South African billionaire Elon Musk finally decided not to move forward with his plans to buy over Twitter and withdraw the US$ 44 billion he had once offered.
Musk's legal team said in a note to the US body regulating stock transactions that the social network did not comply with contractual obligations and did not provide the requested information, after which Twitter announced it would take legal action against the tycoon.
The deal became unfeasible after data regarding the number of spam and fake accounts the Tesla boss had requested was not delivered at first and when it finally became available it turned out to be unreliable.
Twitter had long insisted that spam or fake accounts represented 5% of the total, while the Space X founder has reason to believe the number is much higher.
“Sometimes Twitter has ignored Mr. Musk’s requests, sometimes it has rejected them for reasons that appear to be unjustified, and sometimes it has claimed to comply while giving Mr. Musk incomplete or unusable information,” the filing reads.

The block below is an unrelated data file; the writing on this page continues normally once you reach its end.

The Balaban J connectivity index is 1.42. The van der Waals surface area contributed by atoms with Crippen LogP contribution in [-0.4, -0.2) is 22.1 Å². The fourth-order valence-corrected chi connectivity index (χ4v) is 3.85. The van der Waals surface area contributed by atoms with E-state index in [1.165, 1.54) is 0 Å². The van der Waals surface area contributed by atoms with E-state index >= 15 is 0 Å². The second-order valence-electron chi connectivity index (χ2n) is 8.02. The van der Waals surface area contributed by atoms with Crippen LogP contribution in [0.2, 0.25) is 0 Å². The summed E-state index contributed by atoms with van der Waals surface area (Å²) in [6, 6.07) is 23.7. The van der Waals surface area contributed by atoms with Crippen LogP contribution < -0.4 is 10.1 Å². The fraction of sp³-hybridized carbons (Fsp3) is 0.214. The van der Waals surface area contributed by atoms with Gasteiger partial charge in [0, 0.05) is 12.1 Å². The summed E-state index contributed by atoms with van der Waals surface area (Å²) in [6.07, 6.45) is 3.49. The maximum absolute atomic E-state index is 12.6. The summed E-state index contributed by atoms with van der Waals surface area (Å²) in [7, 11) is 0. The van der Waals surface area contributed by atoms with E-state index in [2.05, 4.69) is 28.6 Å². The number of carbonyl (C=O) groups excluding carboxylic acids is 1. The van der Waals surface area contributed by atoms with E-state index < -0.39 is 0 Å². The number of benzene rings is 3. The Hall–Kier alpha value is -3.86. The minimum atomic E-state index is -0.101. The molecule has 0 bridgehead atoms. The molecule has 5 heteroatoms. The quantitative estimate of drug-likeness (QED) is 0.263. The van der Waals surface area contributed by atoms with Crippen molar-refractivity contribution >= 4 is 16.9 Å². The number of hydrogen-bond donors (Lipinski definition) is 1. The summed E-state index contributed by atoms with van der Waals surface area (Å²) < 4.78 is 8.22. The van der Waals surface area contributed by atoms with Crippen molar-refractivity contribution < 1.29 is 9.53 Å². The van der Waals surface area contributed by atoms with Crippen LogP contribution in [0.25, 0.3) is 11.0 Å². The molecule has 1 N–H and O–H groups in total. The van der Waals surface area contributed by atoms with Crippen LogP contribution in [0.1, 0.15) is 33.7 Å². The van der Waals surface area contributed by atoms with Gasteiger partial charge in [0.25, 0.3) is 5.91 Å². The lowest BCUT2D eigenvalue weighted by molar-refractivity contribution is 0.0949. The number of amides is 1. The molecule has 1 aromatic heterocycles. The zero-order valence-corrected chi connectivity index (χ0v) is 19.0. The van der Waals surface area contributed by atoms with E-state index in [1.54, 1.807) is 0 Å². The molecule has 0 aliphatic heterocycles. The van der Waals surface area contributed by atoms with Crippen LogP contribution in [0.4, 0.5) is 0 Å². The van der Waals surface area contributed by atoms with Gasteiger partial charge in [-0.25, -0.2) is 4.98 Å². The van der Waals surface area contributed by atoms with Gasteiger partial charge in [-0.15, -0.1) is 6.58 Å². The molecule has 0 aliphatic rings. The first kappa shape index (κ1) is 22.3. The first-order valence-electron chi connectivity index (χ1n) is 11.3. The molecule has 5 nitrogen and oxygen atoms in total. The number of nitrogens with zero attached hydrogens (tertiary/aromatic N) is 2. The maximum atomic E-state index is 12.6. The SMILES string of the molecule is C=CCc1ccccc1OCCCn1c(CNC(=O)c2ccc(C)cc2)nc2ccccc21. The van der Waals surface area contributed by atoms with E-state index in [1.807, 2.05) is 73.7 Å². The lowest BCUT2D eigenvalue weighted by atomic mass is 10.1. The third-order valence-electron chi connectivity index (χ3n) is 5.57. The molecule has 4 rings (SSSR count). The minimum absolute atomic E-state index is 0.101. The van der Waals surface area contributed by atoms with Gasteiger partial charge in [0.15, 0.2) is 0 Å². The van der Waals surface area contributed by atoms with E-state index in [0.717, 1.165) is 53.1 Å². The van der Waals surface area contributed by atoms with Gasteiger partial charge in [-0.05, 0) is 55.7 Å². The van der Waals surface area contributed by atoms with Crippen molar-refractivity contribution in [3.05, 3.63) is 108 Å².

“Twitter is in material breach of multiple provisions of that Agreement, appears to have made false and misleading representations upon which Mr. Musk relied when entering into the Merger Agreement,” it also said.
The company’s chairman, Bret Taylor, tweeted on Friday evening that, “the Twitter Board is committed to closing the transaction on the price and terms agreed upon with Mr. Musk and plans to pursue legal action to enforce the merger agreement.”
Musk will be sued for US$ 1 billion, the break-up fee for failing to complete the transaction.
Twitter's board had unanimously agreed to sell the platform to Musk in April, in a deal that stirred controversy about free speech and misinformation. Musk, who has over 95 million followers, regretted the company was not living up to its potential as a platform for free speech.
Twitter CEO Parag Agrawal had said in May that the social media network estimates that fewer than 5 percent of all its users are fake. “The hard challenge is that many accounts which look fake superficially – are actually real people,” he wrote. “And some of the spam accounts which are actually the most dangerous – and cause the most harm to our users – can look totally legitimate on the surface.”